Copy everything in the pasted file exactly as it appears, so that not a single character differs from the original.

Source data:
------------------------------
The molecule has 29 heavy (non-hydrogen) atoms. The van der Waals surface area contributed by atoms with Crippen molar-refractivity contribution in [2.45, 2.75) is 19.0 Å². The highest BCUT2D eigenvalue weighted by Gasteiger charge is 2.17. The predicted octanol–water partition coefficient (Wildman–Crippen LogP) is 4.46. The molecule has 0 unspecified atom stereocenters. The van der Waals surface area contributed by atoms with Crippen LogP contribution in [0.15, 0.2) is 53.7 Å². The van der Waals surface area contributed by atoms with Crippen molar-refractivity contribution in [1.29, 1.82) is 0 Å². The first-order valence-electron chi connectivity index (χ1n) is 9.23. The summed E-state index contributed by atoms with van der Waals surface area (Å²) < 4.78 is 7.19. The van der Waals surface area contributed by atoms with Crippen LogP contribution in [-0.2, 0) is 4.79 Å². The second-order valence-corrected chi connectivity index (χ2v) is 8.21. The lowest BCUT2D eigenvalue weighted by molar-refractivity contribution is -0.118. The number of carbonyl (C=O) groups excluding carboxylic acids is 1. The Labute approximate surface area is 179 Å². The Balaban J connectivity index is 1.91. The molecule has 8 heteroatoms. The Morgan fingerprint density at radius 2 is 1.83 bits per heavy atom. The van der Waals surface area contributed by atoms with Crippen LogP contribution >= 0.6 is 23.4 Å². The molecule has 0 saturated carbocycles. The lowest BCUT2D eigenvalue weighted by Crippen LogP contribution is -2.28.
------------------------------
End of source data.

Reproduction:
The molecule has 29 heavy (non-hydrogen) atoms. The van der Waals surface area contributed by atoms with Crippen molar-refractivity contribution in [2.45, 2.75) is 19.0 Å². The highest BCUT2D eigenvalue weighted by Gasteiger charge is 2.17. The predicted octanol–water partition coefficient (Wildman–Crippen LogP) is 4.46. The molecule has 0 unspecified atom stereocenters. The van der Waals surface area contributed by atoms with Crippen LogP contribution in [0.15, 0.2) is 53.7 Å². The van der Waals surface area contributed by atoms with Crippen molar-refractivity contribution in [1.29, 1.82) is 0 Å². The first-order valence-electron chi connectivity index (χ1n) is 9.23. The summed E-state index contributed by atoms with van der Waals surface area (Å²) < 4.78 is 7.19. The van der Waals surface area contributed by atoms with Crippen LogP contribution in [-0.2, 0) is 4.79 Å². The second-order valence-corrected chi connectivity index (χ2v) is 8.21. The lowest BCUT2D eigenvalue weighted by molar-refractivity contribution is -0.118. The number of carbonyl (C=O) groups excluding carboxylic acids is 1. The Labute approximate surface area is 179 Å². The Balaban J connectivity index is 1.91. The molecule has 8 heteroatoms. The Morgan fingerprint density at radius 2 is 1.83 bits per heavy atom. The van der Waals surface area contributed by atoms with Crippen LogP contribution >= 0.6 is 23.4 Å². The molecule has 0 saturated carbocycles. The lowest BCUT2D eigenvalue weighted by Crippen LogP contribution is -2.28.